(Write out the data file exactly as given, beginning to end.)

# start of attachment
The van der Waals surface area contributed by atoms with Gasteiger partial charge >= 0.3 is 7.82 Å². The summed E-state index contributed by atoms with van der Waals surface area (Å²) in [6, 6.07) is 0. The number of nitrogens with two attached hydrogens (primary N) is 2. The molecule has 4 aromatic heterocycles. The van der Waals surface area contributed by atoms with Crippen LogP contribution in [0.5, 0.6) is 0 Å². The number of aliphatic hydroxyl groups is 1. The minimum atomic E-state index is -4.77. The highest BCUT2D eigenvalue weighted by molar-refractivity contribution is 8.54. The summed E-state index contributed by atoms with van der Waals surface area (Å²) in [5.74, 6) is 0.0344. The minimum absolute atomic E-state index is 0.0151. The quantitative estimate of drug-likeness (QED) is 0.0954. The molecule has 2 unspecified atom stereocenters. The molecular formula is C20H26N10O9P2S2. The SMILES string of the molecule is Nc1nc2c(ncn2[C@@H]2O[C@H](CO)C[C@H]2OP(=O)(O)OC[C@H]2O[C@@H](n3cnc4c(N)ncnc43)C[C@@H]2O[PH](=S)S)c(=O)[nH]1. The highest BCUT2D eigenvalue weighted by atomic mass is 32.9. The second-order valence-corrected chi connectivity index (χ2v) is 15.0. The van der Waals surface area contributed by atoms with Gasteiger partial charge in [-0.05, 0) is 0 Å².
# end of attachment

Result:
The van der Waals surface area contributed by atoms with Gasteiger partial charge >= 0.3 is 7.82 Å². The summed E-state index contributed by atoms with van der Waals surface area (Å²) in [6, 6.07) is 0. The number of nitrogens with two attached hydrogens (primary N) is 2. The molecule has 4 aromatic heterocycles. The van der Waals surface area contributed by atoms with Crippen LogP contribution in [0.5, 0.6) is 0 Å². The number of aliphatic hydroxyl groups is 1. The minimum atomic E-state index is -4.77. The highest BCUT2D eigenvalue weighted by molar-refractivity contribution is 8.54. The summed E-state index contributed by atoms with van der Waals surface area (Å²) in [5.74, 6) is 0.0344. The minimum absolute atomic E-state index is 0.0151. The quantitative estimate of drug-likeness (QED) is 0.0954. The molecule has 2 unspecified atom stereocenters. The molecular formula is C20H26N10O9P2S2. The SMILES string of the molecule is Nc1nc2c(ncn2[C@@H]2O[C@H](CO)C[C@H]2OP(=O)(O)OC[C@H]2O[C@@H](n3cnc4c(N)ncnc43)C[C@@H]2O[PH](=S)S)c(=O)[nH]1. The highest BCUT2D eigenvalue weighted by atomic mass is 32.9. The second-order valence-corrected chi connectivity index (χ2v) is 15.0. The van der Waals surface area contributed by atoms with Gasteiger partial charge in [-0.05, 0) is 0 Å².